Module will run

Occurrence Teaching cycle
A Autumn Term 2019-20

Module aims

The module aims to:

  • Develop skills of source analysis and interpretation;
  • Assess a range of source material and relevant secondary works; and
  • Develop students’ powers of evidence-based historical argument, both orally and in writing.

Module learning outcomes

After successfully completing this course students should:

  • be familiar with the key themes in a historical literature that looks at developments in international and global health in the nineteenth and twentieth centuries
  • be able to problematize and historicize primary materials relating to international and global health in the nineteenth and twentieth centuries
  • understand how historians of health, medicine and science have engaged with - and have sought to influence - international and global health policy in the late nineteenth, twentieth and twenty-first centuries

Module content

Teaching Programme:
Students will attend eight weekly two-hour seminars in weeks 2-9.

Seminars may include the following themes:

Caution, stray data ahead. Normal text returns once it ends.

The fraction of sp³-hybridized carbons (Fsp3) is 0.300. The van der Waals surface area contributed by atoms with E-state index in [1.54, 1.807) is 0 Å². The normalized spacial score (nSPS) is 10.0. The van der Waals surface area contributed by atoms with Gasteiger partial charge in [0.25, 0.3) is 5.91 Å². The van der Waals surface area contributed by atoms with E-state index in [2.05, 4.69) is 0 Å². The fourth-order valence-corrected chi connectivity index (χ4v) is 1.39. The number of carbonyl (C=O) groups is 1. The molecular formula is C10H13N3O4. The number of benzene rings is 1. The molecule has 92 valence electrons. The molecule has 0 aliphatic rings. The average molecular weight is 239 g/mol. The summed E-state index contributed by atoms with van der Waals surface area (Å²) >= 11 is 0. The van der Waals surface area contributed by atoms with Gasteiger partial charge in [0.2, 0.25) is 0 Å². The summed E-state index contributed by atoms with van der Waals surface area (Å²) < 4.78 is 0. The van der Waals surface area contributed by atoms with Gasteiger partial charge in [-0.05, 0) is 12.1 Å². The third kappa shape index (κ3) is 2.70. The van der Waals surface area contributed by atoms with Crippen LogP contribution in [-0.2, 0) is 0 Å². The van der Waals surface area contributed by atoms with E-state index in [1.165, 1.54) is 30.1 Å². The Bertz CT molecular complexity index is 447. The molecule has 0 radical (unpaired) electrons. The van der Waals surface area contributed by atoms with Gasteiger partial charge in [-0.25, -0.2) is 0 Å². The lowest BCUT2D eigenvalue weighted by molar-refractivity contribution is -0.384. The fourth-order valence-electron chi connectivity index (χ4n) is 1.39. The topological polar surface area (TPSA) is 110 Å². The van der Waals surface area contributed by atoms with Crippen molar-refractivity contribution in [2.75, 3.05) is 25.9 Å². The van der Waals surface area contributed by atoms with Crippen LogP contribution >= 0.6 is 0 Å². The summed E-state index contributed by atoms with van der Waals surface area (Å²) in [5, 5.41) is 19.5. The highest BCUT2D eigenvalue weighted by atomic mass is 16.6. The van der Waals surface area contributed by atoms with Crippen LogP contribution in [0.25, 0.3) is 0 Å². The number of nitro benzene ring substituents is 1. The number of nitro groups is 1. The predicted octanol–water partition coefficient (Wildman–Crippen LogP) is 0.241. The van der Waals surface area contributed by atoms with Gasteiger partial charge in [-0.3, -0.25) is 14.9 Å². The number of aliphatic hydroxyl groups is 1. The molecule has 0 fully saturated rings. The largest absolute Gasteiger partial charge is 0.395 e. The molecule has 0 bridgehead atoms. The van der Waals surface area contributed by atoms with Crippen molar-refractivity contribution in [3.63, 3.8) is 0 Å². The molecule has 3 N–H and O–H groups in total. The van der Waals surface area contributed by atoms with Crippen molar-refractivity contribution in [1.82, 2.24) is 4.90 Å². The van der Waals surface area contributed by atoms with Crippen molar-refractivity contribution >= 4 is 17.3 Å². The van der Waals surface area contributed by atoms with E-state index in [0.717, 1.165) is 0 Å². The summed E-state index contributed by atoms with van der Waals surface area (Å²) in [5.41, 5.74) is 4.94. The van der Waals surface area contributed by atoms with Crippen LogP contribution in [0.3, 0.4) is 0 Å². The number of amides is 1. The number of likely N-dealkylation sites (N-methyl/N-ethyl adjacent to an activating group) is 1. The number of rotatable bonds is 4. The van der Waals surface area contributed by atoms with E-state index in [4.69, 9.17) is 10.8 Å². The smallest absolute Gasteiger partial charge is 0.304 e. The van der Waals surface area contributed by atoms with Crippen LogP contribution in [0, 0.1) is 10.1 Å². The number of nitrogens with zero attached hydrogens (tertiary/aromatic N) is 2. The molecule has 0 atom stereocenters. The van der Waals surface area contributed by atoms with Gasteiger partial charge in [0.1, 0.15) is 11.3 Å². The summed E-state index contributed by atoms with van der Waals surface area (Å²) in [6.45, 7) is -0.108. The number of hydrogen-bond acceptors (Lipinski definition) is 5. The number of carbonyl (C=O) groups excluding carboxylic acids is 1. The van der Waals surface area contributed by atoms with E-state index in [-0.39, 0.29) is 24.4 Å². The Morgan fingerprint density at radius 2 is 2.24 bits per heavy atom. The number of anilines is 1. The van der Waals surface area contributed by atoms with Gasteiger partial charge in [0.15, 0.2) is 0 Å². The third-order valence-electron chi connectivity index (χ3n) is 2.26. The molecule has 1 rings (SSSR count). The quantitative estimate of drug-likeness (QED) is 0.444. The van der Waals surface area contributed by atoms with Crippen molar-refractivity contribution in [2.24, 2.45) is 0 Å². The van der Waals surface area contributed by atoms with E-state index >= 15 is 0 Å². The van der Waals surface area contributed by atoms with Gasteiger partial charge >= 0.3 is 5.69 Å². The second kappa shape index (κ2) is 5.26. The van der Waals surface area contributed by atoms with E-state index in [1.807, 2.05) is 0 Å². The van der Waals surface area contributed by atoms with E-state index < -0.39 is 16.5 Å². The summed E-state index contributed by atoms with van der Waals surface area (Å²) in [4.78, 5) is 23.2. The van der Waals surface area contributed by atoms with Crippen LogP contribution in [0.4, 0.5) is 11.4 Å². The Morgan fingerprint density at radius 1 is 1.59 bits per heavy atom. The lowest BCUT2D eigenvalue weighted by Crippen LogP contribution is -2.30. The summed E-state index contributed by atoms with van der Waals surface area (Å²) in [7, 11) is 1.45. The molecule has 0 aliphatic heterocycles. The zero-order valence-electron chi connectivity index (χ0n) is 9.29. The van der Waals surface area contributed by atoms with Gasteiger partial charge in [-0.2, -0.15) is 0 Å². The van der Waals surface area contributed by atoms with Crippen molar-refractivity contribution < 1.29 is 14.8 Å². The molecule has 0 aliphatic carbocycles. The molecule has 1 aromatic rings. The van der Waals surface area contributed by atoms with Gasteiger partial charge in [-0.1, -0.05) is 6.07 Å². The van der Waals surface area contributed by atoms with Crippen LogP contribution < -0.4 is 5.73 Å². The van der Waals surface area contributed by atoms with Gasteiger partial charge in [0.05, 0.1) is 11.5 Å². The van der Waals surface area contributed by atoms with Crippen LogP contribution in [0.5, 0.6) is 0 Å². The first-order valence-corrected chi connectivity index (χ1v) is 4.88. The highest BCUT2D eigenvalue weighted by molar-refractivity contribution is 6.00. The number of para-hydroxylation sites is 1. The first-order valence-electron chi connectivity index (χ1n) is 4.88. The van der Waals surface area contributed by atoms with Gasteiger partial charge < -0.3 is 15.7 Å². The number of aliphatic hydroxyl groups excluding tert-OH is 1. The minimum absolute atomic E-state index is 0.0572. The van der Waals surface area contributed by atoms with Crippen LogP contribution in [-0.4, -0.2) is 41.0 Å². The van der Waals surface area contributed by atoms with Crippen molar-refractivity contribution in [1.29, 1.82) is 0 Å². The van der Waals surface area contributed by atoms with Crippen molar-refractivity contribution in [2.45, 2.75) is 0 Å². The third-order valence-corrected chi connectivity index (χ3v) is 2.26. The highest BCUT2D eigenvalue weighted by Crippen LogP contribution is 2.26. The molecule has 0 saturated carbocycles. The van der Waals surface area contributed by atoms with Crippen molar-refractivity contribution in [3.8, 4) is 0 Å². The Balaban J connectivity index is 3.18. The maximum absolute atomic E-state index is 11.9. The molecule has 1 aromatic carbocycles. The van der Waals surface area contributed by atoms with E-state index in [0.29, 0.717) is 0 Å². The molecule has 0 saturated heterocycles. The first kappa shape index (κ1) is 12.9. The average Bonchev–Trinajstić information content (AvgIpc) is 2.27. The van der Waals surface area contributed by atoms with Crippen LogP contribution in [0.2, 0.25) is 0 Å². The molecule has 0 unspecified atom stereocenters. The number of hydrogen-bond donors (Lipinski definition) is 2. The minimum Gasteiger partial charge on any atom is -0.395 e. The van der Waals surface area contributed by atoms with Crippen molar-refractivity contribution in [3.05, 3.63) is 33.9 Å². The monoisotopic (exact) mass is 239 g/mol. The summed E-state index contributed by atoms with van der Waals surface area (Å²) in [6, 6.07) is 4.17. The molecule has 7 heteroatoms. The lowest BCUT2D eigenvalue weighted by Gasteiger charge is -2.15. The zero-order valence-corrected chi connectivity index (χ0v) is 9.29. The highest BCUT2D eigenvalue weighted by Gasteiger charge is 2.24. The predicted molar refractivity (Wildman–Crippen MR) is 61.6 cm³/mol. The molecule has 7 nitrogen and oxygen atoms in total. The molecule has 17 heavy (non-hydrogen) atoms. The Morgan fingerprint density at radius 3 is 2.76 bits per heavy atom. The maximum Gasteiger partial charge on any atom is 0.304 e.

1. The rise of tropical medicine in imperial and non-imperial contexts
  2. The rise of the Rockefeller Foundation and the League of Nations
  3. The birth of the United Nations and the formation of the World Health Organization
  4. The worldwide malaria eradication programme
  5. The global smallpox eradication programme
  6. The global primary healthcare mission and the production of universal health coverage
  7. The rise of new epidemic disease emergencies, such as AIDS
  8. Globalization and the rise of ‘global’ health

Assessment

Task Length % of module mark
Essay/coursework
Essay 4000 Words
N/A 100

Special assessment rules

None

Additional assessment information

Students will complete a 2,000 word procedural essay for formative assessment, due in week 6 of the autumn term. They will then submit a 4,000 word assessed essay for summative assessment in week 2 of the spring term.

For further details about assessed work, students should refer to the Taught Masters Degrees Statement of Assessment.

Reassessment

Task Length % of module mark
Essay/coursework
Essay 4000 Words
N/A 100